of non-resistance, a tenet of the church;
it was raising the hand of the son
against the relatives who were left in
the south; but the brothers firmly clung
to their determination, gently persisting
and doing all possible to settle the poign
ant grief theylnllietcd. Grandpa Water
•on'a lips quivered as he bade Henry
good-by, and the broken-hearted moth
er clung to the neck of her eldest born
until unconsciousness released her from
the pangs of actual parting.
A few days later Charles rode forth
on his own horse, a gallant black, of
Kentucky lineage, and everybody
agreed that no finer, braver boy would
do battle for the union. He joined the
Ringgold cavalry. Early in the war he
was left wounded on the fiejd anil was
kindly cared for by a southern family.
His chief nurse was a pretty little rebel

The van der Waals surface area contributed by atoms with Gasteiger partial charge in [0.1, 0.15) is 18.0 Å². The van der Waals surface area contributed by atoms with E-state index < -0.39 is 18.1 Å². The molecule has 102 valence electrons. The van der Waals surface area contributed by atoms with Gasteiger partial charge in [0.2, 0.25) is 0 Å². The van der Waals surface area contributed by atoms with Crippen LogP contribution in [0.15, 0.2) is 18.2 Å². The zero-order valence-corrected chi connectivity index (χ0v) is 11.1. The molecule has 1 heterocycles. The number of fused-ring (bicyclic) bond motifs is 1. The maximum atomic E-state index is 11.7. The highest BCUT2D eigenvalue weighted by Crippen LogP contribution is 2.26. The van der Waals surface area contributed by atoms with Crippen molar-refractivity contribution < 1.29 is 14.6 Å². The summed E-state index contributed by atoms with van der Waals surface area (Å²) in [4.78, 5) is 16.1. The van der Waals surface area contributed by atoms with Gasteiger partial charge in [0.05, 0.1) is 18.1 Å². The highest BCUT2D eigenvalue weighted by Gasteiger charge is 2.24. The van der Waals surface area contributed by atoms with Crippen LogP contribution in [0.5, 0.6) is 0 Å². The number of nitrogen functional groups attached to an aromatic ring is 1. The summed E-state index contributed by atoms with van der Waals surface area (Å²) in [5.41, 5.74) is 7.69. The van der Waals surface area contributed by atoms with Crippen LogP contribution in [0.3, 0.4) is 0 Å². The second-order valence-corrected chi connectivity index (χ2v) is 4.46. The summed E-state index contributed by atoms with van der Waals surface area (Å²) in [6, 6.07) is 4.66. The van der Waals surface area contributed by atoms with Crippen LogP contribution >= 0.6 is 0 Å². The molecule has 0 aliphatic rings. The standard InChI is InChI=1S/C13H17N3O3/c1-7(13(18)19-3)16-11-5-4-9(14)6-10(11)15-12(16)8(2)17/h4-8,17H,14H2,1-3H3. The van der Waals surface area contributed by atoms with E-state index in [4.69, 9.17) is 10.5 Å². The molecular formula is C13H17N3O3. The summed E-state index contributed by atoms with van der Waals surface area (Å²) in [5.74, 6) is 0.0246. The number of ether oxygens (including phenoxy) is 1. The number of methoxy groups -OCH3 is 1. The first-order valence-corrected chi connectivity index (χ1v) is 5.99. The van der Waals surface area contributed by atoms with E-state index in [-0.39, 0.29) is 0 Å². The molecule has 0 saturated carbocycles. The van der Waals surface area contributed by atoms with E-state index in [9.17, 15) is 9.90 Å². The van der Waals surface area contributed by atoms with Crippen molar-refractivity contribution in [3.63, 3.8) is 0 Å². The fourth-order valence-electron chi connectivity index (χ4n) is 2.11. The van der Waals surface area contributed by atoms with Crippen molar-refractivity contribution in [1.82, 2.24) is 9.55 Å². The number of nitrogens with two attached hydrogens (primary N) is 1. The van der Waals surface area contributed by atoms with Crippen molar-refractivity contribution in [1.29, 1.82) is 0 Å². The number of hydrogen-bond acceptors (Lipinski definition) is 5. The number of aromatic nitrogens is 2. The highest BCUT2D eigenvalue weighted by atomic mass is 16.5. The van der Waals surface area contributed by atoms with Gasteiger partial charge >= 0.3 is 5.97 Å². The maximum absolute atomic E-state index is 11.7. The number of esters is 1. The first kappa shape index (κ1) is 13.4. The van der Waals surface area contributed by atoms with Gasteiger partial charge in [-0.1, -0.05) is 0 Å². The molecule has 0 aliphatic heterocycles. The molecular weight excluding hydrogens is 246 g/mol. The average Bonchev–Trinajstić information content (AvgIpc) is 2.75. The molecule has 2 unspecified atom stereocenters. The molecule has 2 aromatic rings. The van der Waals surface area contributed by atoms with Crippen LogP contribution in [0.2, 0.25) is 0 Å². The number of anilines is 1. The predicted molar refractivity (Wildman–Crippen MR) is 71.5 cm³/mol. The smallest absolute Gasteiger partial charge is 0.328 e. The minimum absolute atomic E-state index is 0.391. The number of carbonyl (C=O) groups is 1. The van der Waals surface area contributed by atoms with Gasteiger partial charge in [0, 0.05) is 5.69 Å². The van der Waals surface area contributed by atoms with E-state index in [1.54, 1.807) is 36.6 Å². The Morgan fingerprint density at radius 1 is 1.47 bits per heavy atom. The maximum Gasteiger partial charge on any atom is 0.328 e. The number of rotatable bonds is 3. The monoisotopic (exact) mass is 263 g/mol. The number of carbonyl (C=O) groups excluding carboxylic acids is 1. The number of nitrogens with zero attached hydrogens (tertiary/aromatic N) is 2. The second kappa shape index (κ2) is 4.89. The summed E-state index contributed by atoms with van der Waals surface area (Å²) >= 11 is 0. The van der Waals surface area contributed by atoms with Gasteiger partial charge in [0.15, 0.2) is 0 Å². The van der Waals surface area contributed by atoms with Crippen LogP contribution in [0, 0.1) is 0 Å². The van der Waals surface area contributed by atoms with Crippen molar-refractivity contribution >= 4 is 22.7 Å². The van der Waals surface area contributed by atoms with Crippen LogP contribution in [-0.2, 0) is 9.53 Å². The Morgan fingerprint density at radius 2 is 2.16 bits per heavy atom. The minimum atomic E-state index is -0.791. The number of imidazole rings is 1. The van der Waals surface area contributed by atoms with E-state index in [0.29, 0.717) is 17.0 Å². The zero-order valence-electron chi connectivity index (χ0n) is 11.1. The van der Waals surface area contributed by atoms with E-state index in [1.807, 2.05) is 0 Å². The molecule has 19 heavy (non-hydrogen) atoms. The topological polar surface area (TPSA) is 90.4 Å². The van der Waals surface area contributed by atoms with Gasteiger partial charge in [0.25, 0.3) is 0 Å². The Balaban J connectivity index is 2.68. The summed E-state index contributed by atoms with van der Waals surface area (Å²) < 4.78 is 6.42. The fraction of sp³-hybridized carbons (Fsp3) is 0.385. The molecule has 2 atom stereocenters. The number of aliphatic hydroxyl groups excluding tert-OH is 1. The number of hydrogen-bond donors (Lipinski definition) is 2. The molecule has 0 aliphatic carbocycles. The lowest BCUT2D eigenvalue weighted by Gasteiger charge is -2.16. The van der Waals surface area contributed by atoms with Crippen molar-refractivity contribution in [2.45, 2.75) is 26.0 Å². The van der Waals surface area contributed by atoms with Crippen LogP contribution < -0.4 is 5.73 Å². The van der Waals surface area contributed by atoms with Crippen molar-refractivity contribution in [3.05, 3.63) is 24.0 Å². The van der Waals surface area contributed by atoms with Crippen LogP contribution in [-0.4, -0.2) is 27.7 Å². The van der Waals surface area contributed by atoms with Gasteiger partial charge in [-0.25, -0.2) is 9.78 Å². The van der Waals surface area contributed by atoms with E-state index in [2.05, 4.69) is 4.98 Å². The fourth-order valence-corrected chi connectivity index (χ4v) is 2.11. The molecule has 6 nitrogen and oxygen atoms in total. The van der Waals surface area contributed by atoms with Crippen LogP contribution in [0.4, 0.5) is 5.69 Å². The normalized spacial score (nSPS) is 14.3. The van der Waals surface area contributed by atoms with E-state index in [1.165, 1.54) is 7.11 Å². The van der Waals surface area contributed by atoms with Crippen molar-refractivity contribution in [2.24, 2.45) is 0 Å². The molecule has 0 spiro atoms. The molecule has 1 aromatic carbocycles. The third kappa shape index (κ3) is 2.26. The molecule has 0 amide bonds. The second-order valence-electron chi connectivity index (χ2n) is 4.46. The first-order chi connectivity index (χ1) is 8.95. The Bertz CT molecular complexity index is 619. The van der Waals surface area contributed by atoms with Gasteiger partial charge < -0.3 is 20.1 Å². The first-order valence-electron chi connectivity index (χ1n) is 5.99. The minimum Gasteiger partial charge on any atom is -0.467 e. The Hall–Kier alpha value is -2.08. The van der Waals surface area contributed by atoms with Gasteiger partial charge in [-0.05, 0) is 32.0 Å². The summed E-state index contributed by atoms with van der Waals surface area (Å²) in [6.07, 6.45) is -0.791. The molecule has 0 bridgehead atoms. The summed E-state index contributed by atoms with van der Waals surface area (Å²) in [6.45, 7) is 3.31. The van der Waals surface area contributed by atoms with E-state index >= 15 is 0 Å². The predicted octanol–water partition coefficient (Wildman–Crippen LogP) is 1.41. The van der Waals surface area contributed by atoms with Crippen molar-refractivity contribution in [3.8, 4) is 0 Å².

with soft, wavy hair, great brown eyes,
inviting lips aud a disposition as cheery
as the clear fiunshine after an April
shower. No woman had a right to re
sist that big, brave, handsome fellow,
and there the union soldier was be
trothed to tho bewitching champion of
secession. Then Annie, for that was
her name, began to correspond with
Itutli, and through this intangible link
of connection the whole family fell in
love with the little confederate.
Charles rejoined his troops as soon as
able. After a desperate engagement
his company was scattered and he was
hemmed in on every side except where
the rugged mountains of Virginia
towered up behind him. Boldly he
turned the black, went flying over foot
paths, leaping chasms and forcing his
way where few could follow. But
there were bold mountaineers in the
chase and w hen they brought Charles
to bay, the gallant stand he made,
drawing his saber when his revolvers